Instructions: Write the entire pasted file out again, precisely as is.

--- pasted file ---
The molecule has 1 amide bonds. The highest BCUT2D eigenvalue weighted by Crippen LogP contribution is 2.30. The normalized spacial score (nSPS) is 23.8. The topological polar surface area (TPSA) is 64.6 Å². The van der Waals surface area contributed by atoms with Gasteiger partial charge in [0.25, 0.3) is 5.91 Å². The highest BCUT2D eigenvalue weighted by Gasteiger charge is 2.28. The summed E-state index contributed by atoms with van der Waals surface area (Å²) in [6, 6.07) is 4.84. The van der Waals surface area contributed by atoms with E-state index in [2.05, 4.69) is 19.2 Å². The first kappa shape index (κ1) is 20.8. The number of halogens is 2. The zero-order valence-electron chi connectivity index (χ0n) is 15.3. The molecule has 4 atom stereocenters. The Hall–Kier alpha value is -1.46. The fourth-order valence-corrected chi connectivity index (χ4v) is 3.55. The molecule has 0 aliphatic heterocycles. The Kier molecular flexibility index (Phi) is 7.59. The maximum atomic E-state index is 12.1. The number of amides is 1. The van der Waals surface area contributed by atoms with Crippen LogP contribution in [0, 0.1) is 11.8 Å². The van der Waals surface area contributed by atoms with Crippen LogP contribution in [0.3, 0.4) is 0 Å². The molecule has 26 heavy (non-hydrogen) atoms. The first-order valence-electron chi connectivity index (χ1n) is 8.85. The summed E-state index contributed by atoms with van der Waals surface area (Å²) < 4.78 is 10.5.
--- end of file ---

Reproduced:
The molecule has 1 amide bonds. The highest BCUT2D eigenvalue weighted by Crippen LogP contribution is 2.30. The normalized spacial score (nSPS) is 23.8. The topological polar surface area (TPSA) is 64.6 Å². The van der Waals surface area contributed by atoms with Gasteiger partial charge in [0.25, 0.3) is 5.91 Å². The highest BCUT2D eigenvalue weighted by Gasteiger charge is 2.28. The summed E-state index contributed by atoms with van der Waals surface area (Å²) in [6, 6.07) is 4.84. The van der Waals surface area contributed by atoms with E-state index in [2.05, 4.69) is 19.2 Å². The first kappa shape index (κ1) is 20.8. The number of halogens is 2. The zero-order valence-electron chi connectivity index (χ0n) is 15.3. The molecule has 4 atom stereocenters. The Hall–Kier alpha value is -1.46. The fourth-order valence-corrected chi connectivity index (χ4v) is 3.55. The molecule has 0 aliphatic heterocycles. The Kier molecular flexibility index (Phi) is 7.59. The maximum atomic E-state index is 12.1. The number of amides is 1. The van der Waals surface area contributed by atoms with Crippen LogP contribution in [0, 0.1) is 11.8 Å². The van der Waals surface area contributed by atoms with Crippen LogP contribution in [0.3, 0.4) is 0 Å². The molecule has 26 heavy (non-hydrogen) atoms. The first-order valence-electron chi connectivity index (χ1n) is 8.85. The summed E-state index contributed by atoms with van der Waals surface area (Å²) < 4.78 is 10.5.